For production of both aspirated and breathy-voiced sounds, a greater rate of airflow than occurs in modal voice is forced through the vocal folds. During aspirated sounds, the arytenoid cartilages may be further apart than during voiceless sounds (Ladefoged & Maddieson, 1996:48). The term 'breathy voice’ describes sounds that have a high respiratory flow rate and a loose form of vibration of the vocal folds (Ball & Rahilly, 1999; Ladefoged & Maddieson, 1996:48, 57). Production of both aspirated and breathy-voiced sounds has to be controlled on the level of the vocal folds and by adaptations in the rate of expiratory airflow. The vocal fold movements and airflow manipulation have to be coordinated over and above the diadochokinetic abduction and adduction movements of the vocal folds for voiced and voiceless sounds.

Nasalised consonants

Pre-nasalisation or partial nasalisation of sounds are features of isiZulu. Pre-nasalised or partially nasalised sounds differ from nasal sounds. During nasal sounds, the velum is lowered and air from the lungs is directed out through the nasal passage alone. Nasalisation refers to nasal airflow that accompanies oral airflow (Ladefoged & Maddieson, 1996:102, 118). Affricates, plosives and clicks can be pre-nasalised or partially nasalised in isiZulu (Cope, 1983). Production of nasalised sounds requires change of the velar position while maintaining essentially static positioning of the other articulators (Ladefoged & Maddieson, 1996:118).

Syllable structure in isiZulu and Setswana

In Bantu languages, syllables may consist of a single vowel (V), a single consonant (C) – a syllabic C, or a CV structure. Word stems are usually disyllabic, but prefixes and suffixes may be added to represent, for example, a noun class prefix, diminutive, female sex, past tense, passive form of the verb, locative adverbs, or the plural (Cole, 1992:52; Taljaard & Snyman, 1993; Snyman, 1989; Ziervogel, 1967). IsiZulu and, to a lesser extent, Setswana make use of this conjunctive orthography. Conjunctivism refers to the convention of writing different elements of the same word conjunctively, that is, as one word (Louwrens, 1994:34). According to Cole (1992), the crux is word division and writing of certain groups of syllables conjunctively or disjunctively. The result of the agglutinating nature of isiZulu in particular is that words may contain several syllables. What appears to be a single word may in fact be a more comprehensive description with each affix adding meaning to a word stem or root.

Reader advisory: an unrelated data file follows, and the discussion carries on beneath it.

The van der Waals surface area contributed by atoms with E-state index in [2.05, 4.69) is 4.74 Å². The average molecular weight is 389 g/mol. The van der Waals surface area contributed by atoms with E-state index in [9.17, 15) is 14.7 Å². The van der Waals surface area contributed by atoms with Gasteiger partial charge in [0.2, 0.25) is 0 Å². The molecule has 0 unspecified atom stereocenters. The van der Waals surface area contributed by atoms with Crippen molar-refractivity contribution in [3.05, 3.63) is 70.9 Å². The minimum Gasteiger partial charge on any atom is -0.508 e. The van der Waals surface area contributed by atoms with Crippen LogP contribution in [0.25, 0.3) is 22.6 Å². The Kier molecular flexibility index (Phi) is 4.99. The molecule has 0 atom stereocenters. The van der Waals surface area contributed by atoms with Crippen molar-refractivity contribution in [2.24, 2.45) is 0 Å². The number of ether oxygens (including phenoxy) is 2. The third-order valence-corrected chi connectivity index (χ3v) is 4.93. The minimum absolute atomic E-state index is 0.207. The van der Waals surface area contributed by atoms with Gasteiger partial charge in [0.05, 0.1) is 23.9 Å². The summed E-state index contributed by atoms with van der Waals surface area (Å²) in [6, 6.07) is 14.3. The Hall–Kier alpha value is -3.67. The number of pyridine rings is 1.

In Table 1, the sound system characteristics of isiZulu and Setswana are compared with the sound features of English, and information is provided on the number of consonants and vowels and the types of consonants and vowels that occur in these languages.

Stimuli selection in research and clinical practice

The brief overview of the idiosyncratic features of the sound systems of two Bantu languages highlights the importance of stimuli selection in research and clinical practice. Irrespective of our field of research, we have to be aware that the Bantu languages contain sound characteristics that do not occur in the Germanic languages and that are not in all instances portrayed in the orthographical representation of a word. To the non-Bantu language speaker, the latter fact may pose a challenge in research and clinical intervention. Consequently, stimuli selection has to be considered carefully. The sound systems of each language or language group differ, and therefore best practice for an individual researcher or clinician is to focus on a specific language or language group and to become familiar with the idiosyncratic features of that particular Bantu language or language group. As SLPs and audiologists, we should involve experts in African languages during the planning stage of research. It is also evident that the mere translation of English assessment protocols is inefficient. There is a dire need for research that could inform clinical practice.